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Two circulating beams bring first collisions in the LHC

Posted: Mon Nov 23, 2009 5:33 pm
by fjgiie

Re: Big Bang Day

Posted: Tue Nov 24, 2009 11:29 am
by jsmaje
Fingers (and beams) crossed this time!

Re: Big Bang Day

Posted: Sun Apr 11, 2010 12:44 pm
by jsmaje
Better late than never (both this post and the LHC success on 30 March 2010 itself): Large Hadron Collider Smashes Protons, Sets Record. Congratulations to all involved :D .

Sadly they were beaten to it: Ten Year Old Makes Functioning Mini Hadron Collider in Bedroom.
Nevertheless, the LHC has in fact produced its first tangible result: Man arrested at Large Hadron Collider claims he's from the future.

Meanwhile, I've discovered that the 7 TeV energy of the proton collisions is in fact equivalent to no more than the combined kinetic energy of 7 flying mosquitos (1 TeV each) - and this according to CERN themselves!
Of course a mosquito is squillions of times larger than a proton, so I presume the energy involved has more oomph when concentrated into such a small diameter as a proton (by the way, while having mass, do protons actually have a measureable diameter in the quantum mechanical sense?)
Whatever, this puts into perspective the scare stories about forming troublesomely-heavy black holes, at least as long as Stephen Hawking is correct that small ones on this sort of scale will rapidly evaporate.

I must brag that I had the priviledge to meet the great man on Feb 27 this year in Cambridge UK, where he was presented with the "Cosmos Award for Outstanding Public Presentation of Science" by the Planetary Society (where Ann Druyan, Carl Sagan's widow, and Martin Rees, 'Astronomer Royal' were also amongst several fascinating contributors at the meeting).
I passed on a letter from a good friend of mine, whose uncle Prof. Robert Berman was Hawking's tutor when an undergraduate at University College in Oxford, and taught him all the physics he knew - at least up until then!
I must add that neither I nor my friend are physicists.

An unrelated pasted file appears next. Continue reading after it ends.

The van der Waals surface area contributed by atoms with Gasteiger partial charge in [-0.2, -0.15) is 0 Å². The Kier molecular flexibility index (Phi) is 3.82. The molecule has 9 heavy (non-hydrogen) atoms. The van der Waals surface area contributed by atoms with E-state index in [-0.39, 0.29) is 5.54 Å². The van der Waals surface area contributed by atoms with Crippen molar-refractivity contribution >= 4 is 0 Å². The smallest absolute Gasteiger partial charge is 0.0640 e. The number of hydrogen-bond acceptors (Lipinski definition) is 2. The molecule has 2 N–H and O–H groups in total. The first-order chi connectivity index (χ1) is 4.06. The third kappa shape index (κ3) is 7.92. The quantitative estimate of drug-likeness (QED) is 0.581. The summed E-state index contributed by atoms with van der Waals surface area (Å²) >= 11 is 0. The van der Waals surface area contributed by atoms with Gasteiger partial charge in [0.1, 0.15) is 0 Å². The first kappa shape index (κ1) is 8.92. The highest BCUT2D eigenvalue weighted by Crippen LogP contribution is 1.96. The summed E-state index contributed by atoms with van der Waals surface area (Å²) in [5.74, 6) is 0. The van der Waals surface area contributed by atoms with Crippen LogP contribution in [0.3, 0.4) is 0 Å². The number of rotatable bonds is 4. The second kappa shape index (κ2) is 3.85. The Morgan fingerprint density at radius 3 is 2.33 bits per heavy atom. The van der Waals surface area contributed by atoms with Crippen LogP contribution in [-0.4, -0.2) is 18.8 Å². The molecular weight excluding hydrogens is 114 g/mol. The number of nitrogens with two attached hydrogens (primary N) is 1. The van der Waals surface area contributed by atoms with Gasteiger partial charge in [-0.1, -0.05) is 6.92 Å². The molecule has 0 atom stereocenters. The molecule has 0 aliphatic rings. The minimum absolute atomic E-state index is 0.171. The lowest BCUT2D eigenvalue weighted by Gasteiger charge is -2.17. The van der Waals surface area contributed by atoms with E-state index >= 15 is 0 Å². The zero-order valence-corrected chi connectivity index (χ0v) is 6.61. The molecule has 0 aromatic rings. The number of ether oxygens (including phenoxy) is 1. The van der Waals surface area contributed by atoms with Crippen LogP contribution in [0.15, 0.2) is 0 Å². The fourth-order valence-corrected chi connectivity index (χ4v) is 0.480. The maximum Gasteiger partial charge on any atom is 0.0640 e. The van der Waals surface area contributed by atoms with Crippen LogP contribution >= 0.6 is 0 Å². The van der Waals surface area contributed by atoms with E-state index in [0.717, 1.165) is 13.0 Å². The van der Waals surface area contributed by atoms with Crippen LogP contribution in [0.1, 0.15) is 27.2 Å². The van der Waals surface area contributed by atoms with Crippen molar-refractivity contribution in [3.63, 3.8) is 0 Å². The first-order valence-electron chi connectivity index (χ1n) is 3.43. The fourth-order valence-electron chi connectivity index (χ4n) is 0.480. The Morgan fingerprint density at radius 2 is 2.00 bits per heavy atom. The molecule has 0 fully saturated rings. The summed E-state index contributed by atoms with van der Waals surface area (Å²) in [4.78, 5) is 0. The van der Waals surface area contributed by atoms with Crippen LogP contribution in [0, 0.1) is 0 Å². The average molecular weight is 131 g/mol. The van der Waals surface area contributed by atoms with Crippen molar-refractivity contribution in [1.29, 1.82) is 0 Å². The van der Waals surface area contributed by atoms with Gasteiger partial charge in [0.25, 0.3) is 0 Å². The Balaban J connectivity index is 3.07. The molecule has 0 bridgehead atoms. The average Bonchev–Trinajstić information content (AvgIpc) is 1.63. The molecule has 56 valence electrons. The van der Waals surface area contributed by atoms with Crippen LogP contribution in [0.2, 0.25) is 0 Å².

Re: Big Bang Day

Posted: Wed Jul 07, 2010 1:24 pm
by jsmaje
I hardly understand a word of this latest bulletin from CERN, but it sounds good: A new record peak luminosity for the LHC.

The 'inverse femptobarn' unit was new to me; here's an excerpt from Wikipedia's explanation:
  • The etymology of the unit 'barn' is clearly whimsical and jocular. During wartime research on the atomic bomb, American physicists who were deflecting neutrons off uranium nuclei, (similar to Rutherford scattering) described the uranium nucleus as "big as a barn." Physicists working on the project adopted the name 'barn' for a unit equal to 10^-24 square centimetres, about the size of a uranium nucleus. Initially they hoped the American slang name would obscure any reference to the study of nuclear structure; eventually, the word became a standard unit in particle physics.

    The 'inverse femtobarn' (fb^-1) is a measurement of particle collision events per femtobarn. Over a period of time, two streams of particles with a cross-sectional area, measured in femtobarns, are directed to collide. The total number of collisions is directly proportional to the luminosity of the collisions measured over this time. Therefore, the collision count can be calculated by multiplying the integrated luminosity by the sum of the cross-section for those collision processes. This count is then expressed as inverse femtobarns for the time period (e.g., 100 fb^-1 in 9 months). Inverse femtobarns are often quoted as an indication of particle collider effectiveness.

    It took Fermilab over a decade to achieve 1 fb^-1
The aim at the LHC is to reach its first fb^-1 in 10 months.